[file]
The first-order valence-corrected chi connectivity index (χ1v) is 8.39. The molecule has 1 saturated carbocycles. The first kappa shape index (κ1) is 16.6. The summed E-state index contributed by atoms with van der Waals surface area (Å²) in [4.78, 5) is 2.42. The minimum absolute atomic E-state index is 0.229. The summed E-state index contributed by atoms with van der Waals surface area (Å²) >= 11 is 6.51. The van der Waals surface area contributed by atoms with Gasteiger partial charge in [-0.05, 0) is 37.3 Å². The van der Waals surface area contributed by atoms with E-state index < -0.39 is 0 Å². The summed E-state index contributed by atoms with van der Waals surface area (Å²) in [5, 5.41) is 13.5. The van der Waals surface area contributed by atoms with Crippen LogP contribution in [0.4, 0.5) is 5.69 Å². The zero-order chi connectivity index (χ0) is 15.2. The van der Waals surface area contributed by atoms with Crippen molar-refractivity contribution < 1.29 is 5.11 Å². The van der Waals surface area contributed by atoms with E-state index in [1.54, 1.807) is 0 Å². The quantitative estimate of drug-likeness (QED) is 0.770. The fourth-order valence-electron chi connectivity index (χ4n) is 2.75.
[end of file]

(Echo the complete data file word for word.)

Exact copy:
The first-order valence-corrected chi connectivity index (χ1v) is 8.39. The molecule has 1 saturated carbocycles. The first kappa shape index (κ1) is 16.6. The summed E-state index contributed by atoms with van der Waals surface area (Å²) in [4.78, 5) is 2.42. The minimum absolute atomic E-state index is 0.229. The summed E-state index contributed by atoms with van der Waals surface area (Å²) >= 11 is 6.51. The van der Waals surface area contributed by atoms with Gasteiger partial charge in [-0.05, 0) is 37.3 Å². The van der Waals surface area contributed by atoms with E-state index < -0.39 is 0 Å². The summed E-state index contributed by atoms with van der Waals surface area (Å²) in [5, 5.41) is 13.5. The van der Waals surface area contributed by atoms with Crippen LogP contribution in [0.4, 0.5) is 5.69 Å². The zero-order chi connectivity index (χ0) is 15.2. The van der Waals surface area contributed by atoms with Crippen molar-refractivity contribution < 1.29 is 5.11 Å². The van der Waals surface area contributed by atoms with E-state index in [1.54, 1.807) is 0 Å². The quantitative estimate of drug-likeness (QED) is 0.770. The fourth-order valence-electron chi connectivity index (χ4n) is 2.75.